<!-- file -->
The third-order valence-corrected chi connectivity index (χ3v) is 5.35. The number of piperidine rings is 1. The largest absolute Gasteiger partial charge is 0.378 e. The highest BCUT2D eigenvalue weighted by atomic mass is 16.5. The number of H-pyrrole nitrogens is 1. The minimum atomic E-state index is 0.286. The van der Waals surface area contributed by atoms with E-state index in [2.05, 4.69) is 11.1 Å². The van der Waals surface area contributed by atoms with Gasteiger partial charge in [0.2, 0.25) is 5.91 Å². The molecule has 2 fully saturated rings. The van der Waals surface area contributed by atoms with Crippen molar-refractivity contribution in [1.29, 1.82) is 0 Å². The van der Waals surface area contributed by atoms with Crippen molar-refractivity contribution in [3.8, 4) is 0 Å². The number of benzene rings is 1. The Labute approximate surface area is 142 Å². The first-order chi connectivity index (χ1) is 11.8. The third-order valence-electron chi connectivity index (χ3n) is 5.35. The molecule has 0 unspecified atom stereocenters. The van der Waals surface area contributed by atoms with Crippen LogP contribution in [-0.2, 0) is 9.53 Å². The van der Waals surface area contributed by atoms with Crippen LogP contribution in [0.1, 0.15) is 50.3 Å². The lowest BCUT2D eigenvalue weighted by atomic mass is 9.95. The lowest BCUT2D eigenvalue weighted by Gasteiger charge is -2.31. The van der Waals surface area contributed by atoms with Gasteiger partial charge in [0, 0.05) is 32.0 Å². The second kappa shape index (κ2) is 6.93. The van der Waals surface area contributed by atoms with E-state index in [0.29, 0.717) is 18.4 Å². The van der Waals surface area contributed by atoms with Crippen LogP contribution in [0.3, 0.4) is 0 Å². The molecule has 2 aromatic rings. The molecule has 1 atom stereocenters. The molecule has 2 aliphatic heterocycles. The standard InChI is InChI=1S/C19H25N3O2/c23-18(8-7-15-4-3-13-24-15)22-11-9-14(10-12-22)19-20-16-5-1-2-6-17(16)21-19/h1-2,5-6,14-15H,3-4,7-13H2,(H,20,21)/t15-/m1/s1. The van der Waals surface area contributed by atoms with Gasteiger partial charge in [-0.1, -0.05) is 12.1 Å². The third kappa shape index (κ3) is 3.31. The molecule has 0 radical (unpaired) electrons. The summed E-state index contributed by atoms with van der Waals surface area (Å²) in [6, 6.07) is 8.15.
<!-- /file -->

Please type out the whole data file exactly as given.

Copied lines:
The third-order valence-corrected chi connectivity index (χ3v) is 5.35. The number of piperidine rings is 1. The largest absolute Gasteiger partial charge is 0.378 e. The highest BCUT2D eigenvalue weighted by atomic mass is 16.5. The number of H-pyrrole nitrogens is 1. The minimum atomic E-state index is 0.286. The van der Waals surface area contributed by atoms with E-state index in [2.05, 4.69) is 11.1 Å². The van der Waals surface area contributed by atoms with Gasteiger partial charge in [0.2, 0.25) is 5.91 Å². The molecule has 2 fully saturated rings. The van der Waals surface area contributed by atoms with Crippen molar-refractivity contribution in [1.29, 1.82) is 0 Å². The van der Waals surface area contributed by atoms with Crippen molar-refractivity contribution in [3.8, 4) is 0 Å². The number of benzene rings is 1. The Labute approximate surface area is 142 Å². The first-order chi connectivity index (χ1) is 11.8. The third-order valence-electron chi connectivity index (χ3n) is 5.35. The molecule has 0 unspecified atom stereocenters. The van der Waals surface area contributed by atoms with Crippen LogP contribution in [-0.2, 0) is 9.53 Å². The van der Waals surface area contributed by atoms with Crippen LogP contribution in [0.1, 0.15) is 50.3 Å². The lowest BCUT2D eigenvalue weighted by atomic mass is 9.95. The lowest BCUT2D eigenvalue weighted by Gasteiger charge is -2.31. The van der Waals surface area contributed by atoms with Gasteiger partial charge in [0, 0.05) is 32.0 Å². The second kappa shape index (κ2) is 6.93. The van der Waals surface area contributed by atoms with E-state index in [0.29, 0.717) is 18.4 Å². The van der Waals surface area contributed by atoms with Crippen LogP contribution in [0.3, 0.4) is 0 Å². The molecule has 2 aromatic rings. The molecule has 1 atom stereocenters. The molecule has 2 aliphatic heterocycles. The standard InChI is InChI=1S/C19H25N3O2/c23-18(8-7-15-4-3-13-24-15)22-11-9-14(10-12-22)19-20-16-5-1-2-6-17(16)21-19/h1-2,5-6,14-15H,3-4,7-13H2,(H,20,21)/t15-/m1/s1. The van der Waals surface area contributed by atoms with Gasteiger partial charge in [-0.1, -0.05) is 12.1 Å². The third kappa shape index (κ3) is 3.31. The molecule has 0 radical (unpaired) electrons. The summed E-state index contributed by atoms with van der Waals surface area (Å²) in [6, 6.07) is 8.15.